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Here's a puzzle. Basic page, one element:

http://jsfiddle.net/PZj6t/

HTML:

<div id="container"></div>​

CSS:

body, html {
    height: 100%;
    margin: 0;
    padding: 0;
    background-color: black;
}
#container {
    position: relative;
    margin: 0 auto;
    width: 400px;
    height: 100%;
    background-color: #666;
}
​

That one looks how I want, with the #container neatly flush to the top. But when I add a nested element:

http://jsfiddle.net/PZj6t/1/

HTML:

<div id="container">
    <nav id="topnav"></nav>
</div>​

CSS (new):

#topnav {
    width: 100%;
    height: 40px;
    margin: 30px 0;
    background-color: red;
}
​

The container jumps down. It seems that the margin-top from #topnav is somehow being passed to the container, and now the page has a scrollbar I don't want. (I'm testing in Chrome.) How do I prevent this?

(As a further mystery, if I add border: 1px solid white; to the #container's CSS, the jump disappears. Which would be fine, except that also adds two pixels worth of undesirable scroll to the page.)

share|improve this question
1  
You're adding a margin to something that is already 100% high. Use padding instead. –  Diodeus Mar 1 '12 at 15:40
    
@Diodeus The nav isn't 100% height, the container is. The container has no vertical margin declared. –  Blazemonger Mar 1 '12 at 15:46

4 Answers 4

up vote 3 down vote accepted

This is due to a feature of CSS called margin collapsing. If there is no padding or border on a parent element, the parent and its child's margins "collapse" to the greater value of the two and is essentially applied to the parent.

For your situation, I would suggest simply adding an additional inner wrap within the container, and throwing some padding on it to simulate the margin effect you're looking for: http://jsfiddle.net/PZj6t/3/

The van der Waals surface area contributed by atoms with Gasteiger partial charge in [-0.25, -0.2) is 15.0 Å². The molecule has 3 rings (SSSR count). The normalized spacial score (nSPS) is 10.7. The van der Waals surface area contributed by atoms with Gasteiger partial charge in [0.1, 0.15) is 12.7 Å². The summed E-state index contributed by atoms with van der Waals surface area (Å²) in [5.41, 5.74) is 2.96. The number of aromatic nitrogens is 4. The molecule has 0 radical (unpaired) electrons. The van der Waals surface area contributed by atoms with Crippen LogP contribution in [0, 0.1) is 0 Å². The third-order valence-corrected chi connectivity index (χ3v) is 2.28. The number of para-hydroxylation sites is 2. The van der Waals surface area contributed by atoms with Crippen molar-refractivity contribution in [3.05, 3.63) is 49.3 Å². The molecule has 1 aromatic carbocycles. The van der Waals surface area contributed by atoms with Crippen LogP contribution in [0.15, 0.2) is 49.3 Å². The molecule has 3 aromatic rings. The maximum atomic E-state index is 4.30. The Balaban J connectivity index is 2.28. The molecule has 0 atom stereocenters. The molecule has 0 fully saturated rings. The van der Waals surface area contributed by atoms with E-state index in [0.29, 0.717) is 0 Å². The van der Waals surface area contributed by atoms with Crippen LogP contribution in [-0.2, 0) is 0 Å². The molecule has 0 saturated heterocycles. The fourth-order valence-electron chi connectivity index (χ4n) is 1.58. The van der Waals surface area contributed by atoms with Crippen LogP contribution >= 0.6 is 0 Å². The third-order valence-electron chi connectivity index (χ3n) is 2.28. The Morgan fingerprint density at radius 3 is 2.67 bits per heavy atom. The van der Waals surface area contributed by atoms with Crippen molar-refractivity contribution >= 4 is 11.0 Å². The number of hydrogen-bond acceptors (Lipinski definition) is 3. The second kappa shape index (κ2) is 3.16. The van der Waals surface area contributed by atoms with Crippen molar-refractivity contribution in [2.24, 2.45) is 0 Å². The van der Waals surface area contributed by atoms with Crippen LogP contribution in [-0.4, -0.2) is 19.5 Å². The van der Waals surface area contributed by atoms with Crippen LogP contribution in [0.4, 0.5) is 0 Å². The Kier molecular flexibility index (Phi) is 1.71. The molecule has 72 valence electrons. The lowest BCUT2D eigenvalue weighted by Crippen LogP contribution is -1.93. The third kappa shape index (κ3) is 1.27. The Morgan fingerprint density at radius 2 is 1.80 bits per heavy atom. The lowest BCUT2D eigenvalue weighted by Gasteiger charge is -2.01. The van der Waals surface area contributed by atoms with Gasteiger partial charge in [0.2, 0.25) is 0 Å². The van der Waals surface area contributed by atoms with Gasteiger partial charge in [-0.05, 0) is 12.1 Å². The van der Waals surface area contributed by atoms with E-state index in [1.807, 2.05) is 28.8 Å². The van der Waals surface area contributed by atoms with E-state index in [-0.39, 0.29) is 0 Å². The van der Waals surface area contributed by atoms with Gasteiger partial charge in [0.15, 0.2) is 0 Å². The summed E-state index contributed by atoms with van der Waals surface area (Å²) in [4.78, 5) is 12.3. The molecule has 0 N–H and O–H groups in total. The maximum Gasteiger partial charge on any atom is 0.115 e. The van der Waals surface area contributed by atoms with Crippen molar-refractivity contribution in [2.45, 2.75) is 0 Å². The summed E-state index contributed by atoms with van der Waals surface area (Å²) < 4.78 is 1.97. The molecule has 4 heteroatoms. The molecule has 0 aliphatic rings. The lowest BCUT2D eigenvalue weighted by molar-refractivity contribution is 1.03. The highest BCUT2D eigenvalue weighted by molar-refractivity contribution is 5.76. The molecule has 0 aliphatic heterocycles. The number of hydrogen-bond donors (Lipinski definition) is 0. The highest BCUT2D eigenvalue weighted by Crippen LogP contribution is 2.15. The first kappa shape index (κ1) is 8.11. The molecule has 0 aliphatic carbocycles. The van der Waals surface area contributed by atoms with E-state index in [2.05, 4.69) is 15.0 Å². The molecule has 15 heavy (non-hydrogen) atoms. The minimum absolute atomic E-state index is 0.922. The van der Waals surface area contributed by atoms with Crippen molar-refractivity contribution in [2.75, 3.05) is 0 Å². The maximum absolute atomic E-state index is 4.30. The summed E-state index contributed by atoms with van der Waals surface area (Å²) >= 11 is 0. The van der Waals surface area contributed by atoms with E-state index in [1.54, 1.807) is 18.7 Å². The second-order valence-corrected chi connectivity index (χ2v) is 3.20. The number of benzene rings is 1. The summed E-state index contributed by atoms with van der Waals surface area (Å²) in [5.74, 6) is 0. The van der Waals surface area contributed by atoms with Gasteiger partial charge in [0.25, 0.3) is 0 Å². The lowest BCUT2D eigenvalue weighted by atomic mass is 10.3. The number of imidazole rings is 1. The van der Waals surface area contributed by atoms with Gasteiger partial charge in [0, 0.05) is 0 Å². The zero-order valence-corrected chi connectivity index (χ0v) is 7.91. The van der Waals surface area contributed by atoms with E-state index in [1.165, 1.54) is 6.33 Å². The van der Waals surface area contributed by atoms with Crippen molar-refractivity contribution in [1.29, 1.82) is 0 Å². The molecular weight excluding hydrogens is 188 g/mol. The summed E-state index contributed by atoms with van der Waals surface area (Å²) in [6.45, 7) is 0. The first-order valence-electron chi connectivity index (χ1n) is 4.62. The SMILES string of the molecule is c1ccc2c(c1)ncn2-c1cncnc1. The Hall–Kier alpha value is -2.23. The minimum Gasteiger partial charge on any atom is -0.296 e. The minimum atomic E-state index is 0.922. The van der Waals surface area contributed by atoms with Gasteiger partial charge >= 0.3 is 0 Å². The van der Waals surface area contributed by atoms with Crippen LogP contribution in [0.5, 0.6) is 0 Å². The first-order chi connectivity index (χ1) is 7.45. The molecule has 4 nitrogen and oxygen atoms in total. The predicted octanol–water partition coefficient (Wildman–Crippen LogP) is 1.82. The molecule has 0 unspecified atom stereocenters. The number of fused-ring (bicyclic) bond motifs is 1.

Anything within the #inner div or below should behave as you expect, as margins only collapse when they are at the edge of their parent (and no padding or borders are present).

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Interesting feature -- I knew margins collapsed for adjacent elements, but I never noticed it also applied to nested elements. In all my years as a developer it never affected my work until now. –  Blazemonger Mar 1 '12 at 16:16
display:inline-block;

On Your nav element appears will fix this. Its to do with margin-collapsing see here for more detail.

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This certainly seems like the simplest solution, although I have to adjust my margins on other elements after the #topnav. –  Blazemonger Mar 1 '12 at 15:54

Jblasco is correct, this is a neater solution though: http://jsfiddle.net/PZj6t/4/

#container {
    position: relative;
    margin: -1px auto 0;
    width: 400px;
    height: 100%;
    padding-top:1px;
    background-color: #666;
}
#topnav {
    width: 100%;
    height: 40px;
    margin: 29px 0 30px;
    background-color: red;
}
share|improve this answer
    
Adding any kind of padding with height: 100% will result in a vertical scrollbar on the page. Maybe if he used display: border-box on #container this would be an okay solution. –  jblasco Mar 1 '12 at 15:46
    
Negative margin would do it. Bit inelegant though.... :( –  daveyfaherty Mar 1 '12 at 15:50
    
Also by display: border-box I meant box-sizing: border-box. I still feel like messing with box-sizing or using negative margins is kind of sketchy though. –  jblasco Mar 1 '12 at 15:55
    
I'm trying to avoid CSS3 solutions. –  Blazemonger Mar 1 '12 at 16:10
#container {
    margin: 0 auto;
    width: 400px;
    height: 100%;
    background-color: #666;
    border:1px solid;
}

http://jsfiddle.net/PZj6t/12/

Update:

http://jsfiddle.net/PZj6t/1/
apply display:inline-block; on both container and topnav

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Please read the last paragraph of my question. –  Blazemonger Mar 1 '12 at 16:15

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